Make a rectangular box with a lid, also called a shirt box, in a variety of sizes and depths. This is a very versatile box that can be used to package almost any gift. It can also be made without the lid and used as a letter box, napkin holder, etc.
Small rectangular boxes are perfect as party favors and for packaging sweets and candies. The project includes a printable pattern for a Halloween treats box with a plain version that you can decorate for any holiday or special occasion. There are also printable patterns for small, deep boxes in seasonal colors for Christmas, and another with a stars and confetti top for birthdays.
Custom size box: To make a rectangular box in any size you like, follow the instructions for drafting your own rectangular box pattern in the Make a Custom Rectangular Box Pattern craft project.
Choose a box to make. Download and print the pattern.
Make a lightweight box by printing directly on cardstock. For a stronger box, print on computer paper and trace or transfer the pattern to cardboard before proceeding.
Follow the same instructions for both the box bottom and box top (lid).Pattern Transfer Techniques
Patterns are Adobe PDF files. The Adobe Reader is available for free.
All of Aunt Annie's project patterns are designed to be printed on standard letter-size paper (8.5"x11" or A4). When printing from Adobe Reader, you may need to select Auto-Rotate and Center or Choose paper source by PDF page size to ensure the best fit.
Cut around the box pattern on the solid black lines. Try to make your cuts very straight. The box will be stronger and fit together better if the cuts are very straight.
Using a straight edge and craft knife will make some of the cutting easier, but be sure to protect the table with a cutting mat or thick piece of cardboard. Caution: Be careful. Craft knives are sharp and should not be used by children.
Score along each of the four fold lines. Scoring the fold lines makes for easier folding and sharper creases.
To score: Turn the box pattern with the marked lines up. Score along each of the fold lines (red in this illustration). On cardstock, use the bone folder or empty ballpoint pen to make an indent, not a cut. If you are using light- to medium-weight cardboard or poster board, use a straight edge and a craft knife or scissors to make a half-cut.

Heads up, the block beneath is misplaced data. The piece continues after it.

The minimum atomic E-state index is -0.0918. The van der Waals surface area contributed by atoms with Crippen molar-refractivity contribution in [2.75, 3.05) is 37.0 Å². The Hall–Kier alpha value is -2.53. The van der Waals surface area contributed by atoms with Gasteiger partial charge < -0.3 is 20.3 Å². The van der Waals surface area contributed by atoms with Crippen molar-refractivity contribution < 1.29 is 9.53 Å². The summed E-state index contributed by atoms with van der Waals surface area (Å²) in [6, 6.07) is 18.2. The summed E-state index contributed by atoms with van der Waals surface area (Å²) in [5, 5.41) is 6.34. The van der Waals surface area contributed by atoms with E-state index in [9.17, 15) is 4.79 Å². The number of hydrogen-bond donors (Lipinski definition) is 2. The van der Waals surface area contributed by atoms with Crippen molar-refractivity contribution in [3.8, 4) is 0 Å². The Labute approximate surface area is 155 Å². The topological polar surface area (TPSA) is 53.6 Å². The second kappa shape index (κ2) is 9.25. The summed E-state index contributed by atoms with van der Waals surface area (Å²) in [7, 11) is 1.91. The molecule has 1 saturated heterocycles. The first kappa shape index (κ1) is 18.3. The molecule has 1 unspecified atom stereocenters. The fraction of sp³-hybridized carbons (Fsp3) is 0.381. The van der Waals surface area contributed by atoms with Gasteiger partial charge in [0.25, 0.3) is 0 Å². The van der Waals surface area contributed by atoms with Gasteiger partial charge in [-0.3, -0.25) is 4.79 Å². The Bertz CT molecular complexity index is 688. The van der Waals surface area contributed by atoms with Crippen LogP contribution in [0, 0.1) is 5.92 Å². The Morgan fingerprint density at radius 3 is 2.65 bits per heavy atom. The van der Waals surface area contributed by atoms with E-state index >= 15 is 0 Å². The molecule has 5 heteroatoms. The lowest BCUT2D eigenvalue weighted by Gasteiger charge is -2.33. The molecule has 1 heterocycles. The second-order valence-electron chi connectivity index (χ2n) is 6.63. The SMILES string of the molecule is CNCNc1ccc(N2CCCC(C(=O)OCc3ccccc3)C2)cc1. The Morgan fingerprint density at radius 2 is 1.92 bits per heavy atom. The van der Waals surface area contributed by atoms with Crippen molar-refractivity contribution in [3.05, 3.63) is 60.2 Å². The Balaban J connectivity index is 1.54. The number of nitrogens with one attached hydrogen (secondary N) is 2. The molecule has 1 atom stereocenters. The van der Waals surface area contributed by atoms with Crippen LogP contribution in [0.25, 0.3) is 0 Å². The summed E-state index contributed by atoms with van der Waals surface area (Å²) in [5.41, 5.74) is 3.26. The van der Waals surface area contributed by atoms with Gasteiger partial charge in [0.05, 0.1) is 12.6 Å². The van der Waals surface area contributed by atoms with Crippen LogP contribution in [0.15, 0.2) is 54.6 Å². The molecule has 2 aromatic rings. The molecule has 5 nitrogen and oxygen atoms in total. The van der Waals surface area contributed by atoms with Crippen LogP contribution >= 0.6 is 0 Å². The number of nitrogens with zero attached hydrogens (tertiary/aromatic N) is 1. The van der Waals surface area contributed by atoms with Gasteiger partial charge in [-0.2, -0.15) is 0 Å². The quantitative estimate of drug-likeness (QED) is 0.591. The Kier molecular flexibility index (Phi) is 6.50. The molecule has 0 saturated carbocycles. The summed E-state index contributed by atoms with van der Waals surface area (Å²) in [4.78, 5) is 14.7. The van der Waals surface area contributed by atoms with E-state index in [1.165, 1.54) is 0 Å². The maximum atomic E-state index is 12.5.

Heavy cardboard requires a cut score. Make a cut score by cutting all the way through the cardboard in a series of dashes. Hold the craft knife against a straight edge to make the cuts. Long cuts increase the flexibility of the fold, but weaken the cardboard. Base the length of the cuts and the space between the cuts on your need. You may want to do some testing on a scrap of cardboard.
Fold one side along the score line, then unfold. Repeat for the other three sides. When using thick cardboard like Bristol board, fold back so that the score is on the outside of the box. Lighter cardboard can be folded either way.
Cut a rectangular piece of decorative paper larger than the box pattern by ¼" to ½" all around. Center and glue to what will be the outside of the box. Fold the excess paper over and glue, or just trim away.
Tip: It is very important to use a very good adhesive when covering a box with decorative paper, or laminating. Glue sticks and glues marked as suitable for children will not give a strong enough bond. When using a spray adhesive, follow the instructions for a permanent bond.
Snip each corner on the dashed line. This creates the glue tabs needed to assemble the box.
Fold the cardboard into a box shape. Be sure the glue tabs are on the inside. Glue the tabs to the sides of the box with a good craft glue. You can also use staples or tape.
Follow the same instructions for both the box bottom and box top (lid).
That's it! Your box is done!